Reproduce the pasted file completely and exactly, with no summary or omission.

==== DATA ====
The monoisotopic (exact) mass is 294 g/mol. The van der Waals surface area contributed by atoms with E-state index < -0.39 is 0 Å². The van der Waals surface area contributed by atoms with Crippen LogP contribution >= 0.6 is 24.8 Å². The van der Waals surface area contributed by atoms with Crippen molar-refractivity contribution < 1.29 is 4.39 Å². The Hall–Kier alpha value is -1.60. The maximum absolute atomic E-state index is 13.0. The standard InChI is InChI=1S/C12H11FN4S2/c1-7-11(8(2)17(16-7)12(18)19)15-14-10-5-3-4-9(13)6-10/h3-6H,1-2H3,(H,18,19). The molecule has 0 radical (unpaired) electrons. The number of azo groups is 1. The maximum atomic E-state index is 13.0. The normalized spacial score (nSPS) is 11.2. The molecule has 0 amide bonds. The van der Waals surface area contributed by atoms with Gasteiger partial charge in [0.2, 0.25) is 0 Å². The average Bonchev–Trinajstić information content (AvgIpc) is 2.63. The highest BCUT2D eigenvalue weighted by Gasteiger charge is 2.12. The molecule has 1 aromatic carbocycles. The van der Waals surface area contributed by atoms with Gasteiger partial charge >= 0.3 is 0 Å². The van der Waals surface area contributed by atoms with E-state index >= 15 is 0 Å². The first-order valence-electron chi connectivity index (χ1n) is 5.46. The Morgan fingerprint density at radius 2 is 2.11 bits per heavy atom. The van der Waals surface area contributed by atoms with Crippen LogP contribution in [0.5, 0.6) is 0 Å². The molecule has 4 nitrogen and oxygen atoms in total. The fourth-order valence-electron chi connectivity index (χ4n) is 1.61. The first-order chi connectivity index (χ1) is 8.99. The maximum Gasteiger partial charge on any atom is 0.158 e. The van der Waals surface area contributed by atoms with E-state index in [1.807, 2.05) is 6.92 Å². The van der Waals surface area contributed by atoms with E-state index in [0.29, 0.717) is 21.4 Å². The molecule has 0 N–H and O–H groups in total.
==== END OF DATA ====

The monoisotopic (exact) mass is 294 g/mol. The van der Waals surface area contributed by atoms with E-state index < -0.39 is 0 Å². The van der Waals surface area contributed by atoms with Crippen LogP contribution >= 0.6 is 24.8 Å². The van der Waals surface area contributed by atoms with Crippen molar-refractivity contribution < 1.29 is 4.39 Å². The Hall–Kier alpha value is -1.60. The maximum absolute atomic E-state index is 13.0. The standard InChI is InChI=1S/C12H11FN4S2/c1-7-11(8(2)17(16-7)12(18)19)15-14-10-5-3-4-9(13)6-10/h3-6H,1-2H3,(H,18,19). The molecule has 0 radical (unpaired) electrons. The number of azo groups is 1. The maximum atomic E-state index is 13.0. The normalized spacial score (nSPS) is 11.2. The molecule has 0 amide bonds. The van der Waals surface area contributed by atoms with Gasteiger partial charge in [0.2, 0.25) is 0 Å². The average Bonchev–Trinajstić information content (AvgIpc) is 2.63. The highest BCUT2D eigenvalue weighted by Gasteiger charge is 2.12. The molecule has 1 aromatic carbocycles. The van der Waals surface area contributed by atoms with Gasteiger partial charge >= 0.3 is 0 Å². The van der Waals surface area contributed by atoms with E-state index >= 15 is 0 Å². The first-order valence-electron chi connectivity index (χ1n) is 5.46. The Morgan fingerprint density at radius 2 is 2.11 bits per heavy atom. The van der Waals surface area contributed by atoms with Crippen LogP contribution in [0.5, 0.6) is 0 Å². The molecule has 4 nitrogen and oxygen atoms in total. The fourth-order valence-electron chi connectivity index (χ4n) is 1.61. The first-order chi connectivity index (χ1) is 8.99. The maximum Gasteiger partial charge on any atom is 0.158 e. The van der Waals surface area contributed by atoms with E-state index in [1.807, 2.05) is 6.92 Å². The van der Waals surface area contributed by atoms with E-state index in [0.29, 0.717) is 21.4 Å². The molecule has 0 N–H and O–H groups in total.